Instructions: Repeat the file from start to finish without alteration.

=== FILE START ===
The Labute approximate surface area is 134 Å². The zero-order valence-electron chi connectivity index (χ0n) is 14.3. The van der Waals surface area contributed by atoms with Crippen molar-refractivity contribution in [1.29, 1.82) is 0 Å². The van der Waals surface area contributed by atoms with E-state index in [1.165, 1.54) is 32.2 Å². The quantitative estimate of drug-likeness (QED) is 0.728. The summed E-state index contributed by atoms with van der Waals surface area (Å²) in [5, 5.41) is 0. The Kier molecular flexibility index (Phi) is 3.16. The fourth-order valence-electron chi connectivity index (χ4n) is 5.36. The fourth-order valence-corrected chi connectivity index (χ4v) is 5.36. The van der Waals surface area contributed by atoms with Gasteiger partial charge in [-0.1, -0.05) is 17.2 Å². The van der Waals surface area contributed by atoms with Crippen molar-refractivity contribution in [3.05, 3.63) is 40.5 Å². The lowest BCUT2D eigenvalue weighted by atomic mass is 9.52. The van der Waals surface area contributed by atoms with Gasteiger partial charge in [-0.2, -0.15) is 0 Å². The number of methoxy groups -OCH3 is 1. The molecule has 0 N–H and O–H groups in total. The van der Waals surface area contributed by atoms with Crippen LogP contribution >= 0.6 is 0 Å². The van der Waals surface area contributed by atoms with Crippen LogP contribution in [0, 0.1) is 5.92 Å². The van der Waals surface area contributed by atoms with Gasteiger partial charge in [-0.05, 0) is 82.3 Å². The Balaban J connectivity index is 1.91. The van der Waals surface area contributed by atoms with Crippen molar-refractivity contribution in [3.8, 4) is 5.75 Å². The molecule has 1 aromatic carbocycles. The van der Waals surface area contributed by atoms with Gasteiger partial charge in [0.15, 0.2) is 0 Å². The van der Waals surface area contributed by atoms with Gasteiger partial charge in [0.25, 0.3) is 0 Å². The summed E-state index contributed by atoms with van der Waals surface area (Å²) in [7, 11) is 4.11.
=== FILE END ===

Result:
The Labute approximate surface area is 134 Å². The zero-order valence-electron chi connectivity index (χ0n) is 14.3. The van der Waals surface area contributed by atoms with Crippen molar-refractivity contribution in [1.29, 1.82) is 0 Å². The van der Waals surface area contributed by atoms with E-state index in [1.165, 1.54) is 32.2 Å². The quantitative estimate of drug-likeness (QED) is 0.728. The summed E-state index contributed by atoms with van der Waals surface area (Å²) in [5, 5.41) is 0. The Kier molecular flexibility index (Phi) is 3.16. The fourth-order valence-electron chi connectivity index (χ4n) is 5.36. The fourth-order valence-corrected chi connectivity index (χ4v) is 5.36. The van der Waals surface area contributed by atoms with Gasteiger partial charge in [-0.1, -0.05) is 17.2 Å². The van der Waals surface area contributed by atoms with Crippen molar-refractivity contribution in [3.05, 3.63) is 40.5 Å². The lowest BCUT2D eigenvalue weighted by atomic mass is 9.52. The van der Waals surface area contributed by atoms with Gasteiger partial charge in [-0.2, -0.15) is 0 Å². The number of methoxy groups -OCH3 is 1. The molecule has 0 N–H and O–H groups in total. The van der Waals surface area contributed by atoms with Crippen LogP contribution >= 0.6 is 0 Å². The van der Waals surface area contributed by atoms with Crippen LogP contribution in [0, 0.1) is 5.92 Å². The van der Waals surface area contributed by atoms with Gasteiger partial charge in [-0.05, 0) is 82.3 Å². The Balaban J connectivity index is 1.91. The van der Waals surface area contributed by atoms with Crippen molar-refractivity contribution in [3.8, 4) is 5.75 Å². The molecule has 1 aromatic carbocycles. The van der Waals surface area contributed by atoms with Gasteiger partial charge in [0.15, 0.2) is 0 Å². The van der Waals surface area contributed by atoms with Gasteiger partial charge in [0.25, 0.3) is 0 Å². The summed E-state index contributed by atoms with van der Waals surface area (Å²) in [7, 11) is 4.11.